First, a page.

Marina Abramović‎ and William Basinski Inhabit an Eternal Moment (Part IV)

As fearless and ferociously talented as she is seductive and passionate, iconic performance artist Marina Abramović has spent more than forty years challenging herself and engaging audiences with her work. As a pioneer of performance art, she has created some of the most vital early works of the movement, putting her mind and body at the forefront as the medium, and offering herself to her audience no matter the danger. When we spoke to Abramović back in 2012 for the release ofThe Artist is Present—a documentary chronicling her seminal performance exhibition at MoMA—she told us:

I don’t have any personal life so it was not complicated, everything is public and all my work is available to everybody. I show all aspects of myself—fragile, strange, dramatic, kitschy, whatever. And I think being vulnerable, the public can also project their own vulnerability into my persona, which makes them closer to me and I’m closer to them.

And as her most personal work to date, Robert Wilson’s viscerally and visually stunning The Life and Death of Marina Abramović (now onstage at the Park Avenue Armory), re-imagines her remarkable life—from the tortured Yugoslavian childhood of her past and her decades of work as a performance artist to her love affairs and what the future will inevitably bring. Starring Abramović as both herself and her mother, she performs alongside an incredibly athletic Willem Dafoe and bellowing Antony Hegarty. Amalgamating music, theater, sound, design, physical performance, and visual art, the “quasi-opera” encompasses all facets of performance, bringing the audience on a fragmented and abstract immersion into the emotional and psychological landscape of the artist’s extraordinary life.

From the early beginnings of her career, Abramović has used her body as a vehicle for expression—and Wilson’s show, in which she gave him complete freedom to tell her story, is no exception. With her art, she creates a unique dialogue between herself and audience, asking the public to watch as she tests the mental and physical limitations of the human body. She solicits the viewer to participate in the experience, creating a conversation and critique of social norms and boundaries of everyday actions and interactions. Having been raised in former Yugoslavia to militant parents, her childhood was imbued with an incredible sense of discipline and structure which has fueled her abilities as an artist, but also created an extreme emotional distance that has created a deep yearning to love and be loved. And in that great expression of physicality in her work, she manipulates our conception of time, slowing down the clock to embody the notion of time’s illusion to inhabit an eternal moment.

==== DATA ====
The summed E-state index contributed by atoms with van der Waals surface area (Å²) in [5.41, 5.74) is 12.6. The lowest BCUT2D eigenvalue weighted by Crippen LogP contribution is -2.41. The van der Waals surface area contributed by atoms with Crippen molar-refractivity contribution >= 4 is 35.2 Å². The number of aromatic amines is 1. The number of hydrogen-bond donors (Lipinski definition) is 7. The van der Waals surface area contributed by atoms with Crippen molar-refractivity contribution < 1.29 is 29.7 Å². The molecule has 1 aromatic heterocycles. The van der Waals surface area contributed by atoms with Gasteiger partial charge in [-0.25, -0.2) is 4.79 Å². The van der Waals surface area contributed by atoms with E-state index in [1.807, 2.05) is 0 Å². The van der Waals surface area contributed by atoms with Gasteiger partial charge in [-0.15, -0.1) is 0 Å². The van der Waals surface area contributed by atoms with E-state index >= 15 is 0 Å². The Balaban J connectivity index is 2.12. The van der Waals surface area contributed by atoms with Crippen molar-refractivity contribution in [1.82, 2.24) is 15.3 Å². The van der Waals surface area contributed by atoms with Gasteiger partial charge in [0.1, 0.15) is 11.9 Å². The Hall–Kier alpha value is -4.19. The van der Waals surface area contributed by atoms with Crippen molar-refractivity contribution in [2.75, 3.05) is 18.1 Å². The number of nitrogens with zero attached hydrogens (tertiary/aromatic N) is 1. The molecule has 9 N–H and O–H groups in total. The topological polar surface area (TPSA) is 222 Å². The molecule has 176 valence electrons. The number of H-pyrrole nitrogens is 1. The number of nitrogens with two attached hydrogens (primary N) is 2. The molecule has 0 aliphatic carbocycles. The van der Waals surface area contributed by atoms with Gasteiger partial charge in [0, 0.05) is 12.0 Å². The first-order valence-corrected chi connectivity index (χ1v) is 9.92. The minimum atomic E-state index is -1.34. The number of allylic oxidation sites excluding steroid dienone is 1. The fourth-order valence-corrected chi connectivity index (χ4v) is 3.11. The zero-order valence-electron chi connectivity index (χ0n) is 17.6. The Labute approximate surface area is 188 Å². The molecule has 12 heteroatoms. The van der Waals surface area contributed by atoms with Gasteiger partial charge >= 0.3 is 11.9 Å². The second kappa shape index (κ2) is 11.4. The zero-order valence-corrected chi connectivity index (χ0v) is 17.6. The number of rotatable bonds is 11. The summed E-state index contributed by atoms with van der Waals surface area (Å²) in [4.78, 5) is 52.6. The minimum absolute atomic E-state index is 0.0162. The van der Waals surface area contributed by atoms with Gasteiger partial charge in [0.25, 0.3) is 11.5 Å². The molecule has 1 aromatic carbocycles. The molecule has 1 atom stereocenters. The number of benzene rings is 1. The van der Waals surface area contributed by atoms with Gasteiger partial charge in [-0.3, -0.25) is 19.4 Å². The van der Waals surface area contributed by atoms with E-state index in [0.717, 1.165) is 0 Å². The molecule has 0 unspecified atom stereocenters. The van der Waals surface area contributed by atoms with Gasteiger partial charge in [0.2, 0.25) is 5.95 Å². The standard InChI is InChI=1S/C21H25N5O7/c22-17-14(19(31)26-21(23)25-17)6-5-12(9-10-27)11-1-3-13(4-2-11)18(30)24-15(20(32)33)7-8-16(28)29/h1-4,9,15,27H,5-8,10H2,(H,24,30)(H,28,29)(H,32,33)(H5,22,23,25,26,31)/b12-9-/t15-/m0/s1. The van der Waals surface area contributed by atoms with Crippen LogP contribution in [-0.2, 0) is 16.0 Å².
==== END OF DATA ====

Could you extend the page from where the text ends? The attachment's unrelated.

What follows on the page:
And if there’s any other artist whose work echoes that temporal element, it’s avant-garde electronic composer and master of brilliant sound William Basinski—who collaborated with Wilson, Abramović, and Hegarty to create the powerful music forThe Life and Death of Marina Abramović. As one of the most fascinating composers in the world, he too has been perfecting his craft for decades now. After being greatly inspired by Brian Eno’s melancholic Music for Airports and the work of Steve Reich, Basinski began experimenting, investigating just how far he could go with the tape loops that have now gone on to garner him both the acclaim and following that has been slowly building for over twenty years. His immersive soundscapes drone on and on, shifting your consciousness—stripping bare the artifice of time and allowing you to inhabit that eternal moment. From his early work to The Disintegration Loops and now his work with Abramović, his music lives in an ineffable realm that’s as delicate as it is harrowing and extremely powerful in its absolute beauty—especially heard here upon the stage.

“In the concerts, I usually do one long set because the whole point is to try and get out of this body and this worry and this nonsense and just take a little vacation, fall in. And forty minutes can go by and it feels like five, so that’s the ideal situation. It’s like meditation, you have some relief, you sort of go back into the womb,” he once told me. And although having never met previously to the collaborative experience of the show, Abramović have fallen into a natural simpatico, both in their work and personally.

Now one of the most revered and legendary artists—with a show that immortalizes her career— Abramović took some time while getting her stage makeup done to talk to her dear friend Basinski to discuss the physical and mental limits of expression, inhabiting an eternal moment, and the state of the art world today through their seasoned eyes.

Enjoy Part I,  Part II, and Part III.

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